There's not a lot of dramatic action as such. Much of the important events have already taken place before the opera even begins, leaving the principal characters involved to fume their displeasure and deep feelings of love, betrayal, anger and desires for revenge through a series of cavatinas and cabalettas. It's pretty standard plotting for the most part, the drama driven by a series of arias/cabalettas, but Verdi brilliantly whips this up into something utterly compelling by adding trios, quartets and choruses to create an explosive atmosphere in manner that makes it impossible not to get swept along.
Recorded in the small, intimate surroundings of the Teatro Verdi di Busseto, this 2007 production settles for a relatively traditional setting that has an appropriately theatrical feel to it. There's nothing too ambitious attempted, the costumes are theatrically period, the sets are confined to backdrops, with minimal use of props and the stage - small as it is - left clear and open for the singers to step forward and let fly. In the absence of any real dramatic interaction, the director Pier' Alli merely gets the performers to stand looking out, look sincere, strike a few dramatic poses and make some curious sweeps of the arms and hand gestures. The presumption - a big one possibly for what is after all Verdi's first opera - is that the music and singing alone will be enough to carry the full force of the work. Fortunately, this turns out to be a not altogether unreasonable assumption.
The singing is generally good, but in such a stripped down production and with the musical arrangements as they are, there's nowhere to hide any weaknesses. There are no concerns at all however with the male tenor and baritone roles. Fabio Sartori gives a gutsy performance as Riccardo, pitching his performance perfectly for the tone of the work and the scale of the theatre, while Giovanni Battista Parodi's Oberto is similarly well-judged, striking the right note as the outraged father looking to restore his dignity without taking it overboard. Mariana Pentcheva also gives a performance of dramatic intensity as the deceived bride-to-be Cuniza, and it's only Francesca Sassu's Leonora that shows any real weakness in the line-up, the soprano unable to bring any depth or drama to the lower end in her opening cavatina, but also fails to hold her own in her Act I duet with Parodi.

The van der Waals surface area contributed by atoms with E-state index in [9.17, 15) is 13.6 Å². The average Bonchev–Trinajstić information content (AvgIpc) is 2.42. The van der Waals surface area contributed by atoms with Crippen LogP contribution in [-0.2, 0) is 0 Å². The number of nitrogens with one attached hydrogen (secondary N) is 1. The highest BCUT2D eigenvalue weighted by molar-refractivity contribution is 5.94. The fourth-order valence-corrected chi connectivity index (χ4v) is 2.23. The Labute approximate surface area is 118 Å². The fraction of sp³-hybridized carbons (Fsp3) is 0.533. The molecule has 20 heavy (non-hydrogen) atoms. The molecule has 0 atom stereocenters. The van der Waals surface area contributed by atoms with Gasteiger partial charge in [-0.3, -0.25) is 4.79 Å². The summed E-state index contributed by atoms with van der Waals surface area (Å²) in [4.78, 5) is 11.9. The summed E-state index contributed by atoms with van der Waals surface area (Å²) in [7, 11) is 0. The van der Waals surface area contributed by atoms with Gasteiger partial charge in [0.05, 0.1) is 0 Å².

When fully supported however, as the opera gathers pace with Verdi works up the musical drama and lightning effects are thrown in for good measure, the qualities of the work and the production become clear. The trio at the revelation of Riccardo's betrayal - resounding with Oberto, Leonora and Cuniza cries of 'traditor!' - is the highlight of Act I, Verdi following it up impressively with a powerful finale, while Act II's quartet has much the same impact, achieving the full Verdi effect. The chorus have an important part to play in this, and do so marvellously, but the main part of the success of this production rests on the driven performance of the orchestra as conducted by Antonello Allemandi that is nicely attuned to the rhythms and dynamic of the work. The sound quality on the Blu-ray disc is simply outstanding. Every instrument is crystal clear, highlighting just how good an account of the work this is.
Released on Blu-ray by C-Major, the image quality every bit as good as the HD sound mixes, Oberto is the first of a series of performances recorded at the Teatro Regio di Parma that will form part of a complete Verdi collection, 'Tutto Verdi', released to coincide with the composer's bicentenary in 2013. Some trailers for other works in the collection are included on the disc, as well as a visual introduction/synopsis for Oberto. The Blu-ray is all-region, with subtitles in Italian, English, German, French, Spanish, Chinese, Korean and Japanese.